The audience knows this to be untrue. For years to come, countries would be entrenched in the Cold War the long-lasting standoff between Capitalism and Communism. This quote, amongst other extraordinary pearls of ignorance from Mr. Birling, once again pulls the audience into the play, because they know more than the characters know. This gives the Inspector more credibility because the audience is aware of how accurate his statements are about the future. We can see this when, at the end of the play, the Inspector says: The timing is crucial.
Setting the play in , Priestly uses the setting to convey a sense of dramatic irony. And only 2 decades later, in , a Second World War occurred. JB Priestley communicates his ideas and beliefs of social equality and collective responsibility through Inspector Goole. Showing the photograph of Eva Smith to only one character at a time is an extremely effective way of progressing the play, ensuring smooth continuity, because it is subtle.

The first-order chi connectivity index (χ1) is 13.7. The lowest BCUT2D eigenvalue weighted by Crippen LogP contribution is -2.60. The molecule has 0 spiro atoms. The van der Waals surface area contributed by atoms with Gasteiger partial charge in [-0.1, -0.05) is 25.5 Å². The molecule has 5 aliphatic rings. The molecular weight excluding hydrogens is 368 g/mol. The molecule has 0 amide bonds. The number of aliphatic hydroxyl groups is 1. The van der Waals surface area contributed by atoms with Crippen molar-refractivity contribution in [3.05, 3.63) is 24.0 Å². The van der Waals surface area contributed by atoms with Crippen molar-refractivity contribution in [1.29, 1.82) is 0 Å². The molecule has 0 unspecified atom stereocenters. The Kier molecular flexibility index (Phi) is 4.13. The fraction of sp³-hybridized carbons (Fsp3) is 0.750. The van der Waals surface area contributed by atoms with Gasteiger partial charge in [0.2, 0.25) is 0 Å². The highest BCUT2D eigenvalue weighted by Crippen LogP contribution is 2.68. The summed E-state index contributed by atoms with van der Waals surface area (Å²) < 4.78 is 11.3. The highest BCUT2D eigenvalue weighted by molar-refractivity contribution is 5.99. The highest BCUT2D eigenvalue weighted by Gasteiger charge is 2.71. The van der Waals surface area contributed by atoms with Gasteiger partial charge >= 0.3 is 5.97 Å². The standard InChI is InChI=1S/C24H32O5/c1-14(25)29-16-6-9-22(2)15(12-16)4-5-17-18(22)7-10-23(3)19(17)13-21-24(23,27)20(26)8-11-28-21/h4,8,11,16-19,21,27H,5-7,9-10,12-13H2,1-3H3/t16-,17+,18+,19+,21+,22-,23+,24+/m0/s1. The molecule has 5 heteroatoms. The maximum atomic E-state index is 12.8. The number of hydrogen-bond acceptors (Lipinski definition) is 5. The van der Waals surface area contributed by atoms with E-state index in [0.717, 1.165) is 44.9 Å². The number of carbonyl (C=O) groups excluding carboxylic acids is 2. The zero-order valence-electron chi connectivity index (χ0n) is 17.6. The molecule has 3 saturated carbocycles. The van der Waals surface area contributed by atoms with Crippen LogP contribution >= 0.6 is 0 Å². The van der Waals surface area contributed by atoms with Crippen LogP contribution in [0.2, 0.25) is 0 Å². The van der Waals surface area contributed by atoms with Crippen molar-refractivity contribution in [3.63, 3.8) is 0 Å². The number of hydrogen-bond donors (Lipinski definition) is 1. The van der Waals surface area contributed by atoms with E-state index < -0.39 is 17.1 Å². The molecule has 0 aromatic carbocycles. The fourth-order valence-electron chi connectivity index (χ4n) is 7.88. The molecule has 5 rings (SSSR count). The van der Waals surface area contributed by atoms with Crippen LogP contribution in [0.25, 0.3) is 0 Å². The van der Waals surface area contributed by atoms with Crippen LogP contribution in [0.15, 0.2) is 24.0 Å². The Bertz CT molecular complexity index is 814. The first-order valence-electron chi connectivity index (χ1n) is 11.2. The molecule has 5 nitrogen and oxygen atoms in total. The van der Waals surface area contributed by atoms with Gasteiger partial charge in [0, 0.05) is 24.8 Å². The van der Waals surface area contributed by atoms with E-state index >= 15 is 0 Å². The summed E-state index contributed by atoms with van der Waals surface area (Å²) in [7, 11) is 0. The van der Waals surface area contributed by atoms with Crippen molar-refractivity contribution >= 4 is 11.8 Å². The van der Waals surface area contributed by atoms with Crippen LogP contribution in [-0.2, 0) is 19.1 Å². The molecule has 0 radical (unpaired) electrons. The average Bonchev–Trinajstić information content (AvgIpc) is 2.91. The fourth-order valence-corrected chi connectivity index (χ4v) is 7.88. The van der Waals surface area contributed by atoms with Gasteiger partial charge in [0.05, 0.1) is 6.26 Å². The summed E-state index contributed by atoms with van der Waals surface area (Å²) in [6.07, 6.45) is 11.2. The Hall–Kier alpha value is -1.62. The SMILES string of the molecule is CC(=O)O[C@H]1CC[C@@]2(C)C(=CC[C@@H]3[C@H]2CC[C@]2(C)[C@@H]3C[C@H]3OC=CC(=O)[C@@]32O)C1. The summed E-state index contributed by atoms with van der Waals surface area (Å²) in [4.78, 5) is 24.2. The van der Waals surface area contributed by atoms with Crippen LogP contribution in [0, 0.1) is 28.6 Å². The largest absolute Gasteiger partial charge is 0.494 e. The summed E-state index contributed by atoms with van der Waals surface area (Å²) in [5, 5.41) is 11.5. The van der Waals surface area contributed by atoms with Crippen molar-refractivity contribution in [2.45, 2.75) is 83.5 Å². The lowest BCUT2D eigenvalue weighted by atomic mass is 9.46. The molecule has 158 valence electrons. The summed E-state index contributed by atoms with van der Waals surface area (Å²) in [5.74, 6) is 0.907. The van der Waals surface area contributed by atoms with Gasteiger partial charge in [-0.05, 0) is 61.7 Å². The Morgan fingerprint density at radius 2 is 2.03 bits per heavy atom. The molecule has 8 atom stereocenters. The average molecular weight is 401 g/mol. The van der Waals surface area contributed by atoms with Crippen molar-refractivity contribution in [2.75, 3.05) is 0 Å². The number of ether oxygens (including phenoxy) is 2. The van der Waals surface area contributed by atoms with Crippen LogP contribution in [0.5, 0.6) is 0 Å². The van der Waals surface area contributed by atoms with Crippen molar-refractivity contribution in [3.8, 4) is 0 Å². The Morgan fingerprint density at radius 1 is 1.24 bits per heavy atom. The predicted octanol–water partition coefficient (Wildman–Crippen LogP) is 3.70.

It is probable that the audience does not, and did not, notice the possibility that the characters were being shown different photographs.
So, in this way, JB Priestley makes the characters believe, makes them know , that they are each implicated in the suicide of a young girl. No one admits their part in the suicide, but looks to money as an answer instead of personal change. The very fact that the characters can brush off their responsibility in the murder, and ignore the fact that each of them had treated "Eva Smith" badly, is meant to shock the audience.
The "pawn" characters and Inspector Goole operate extremely well with each other. Each make statements containing dramatic irony. Each says something that the audience knows will be false. Finally, when it is revealed at the end of the play that another inspector is coming to see the Birlings, the audience is left wondering who Inspector Goole was. He seems almost like a prophetic figure. By leaving the audience with this question, Priestly ends the play by implanting internal tension within us.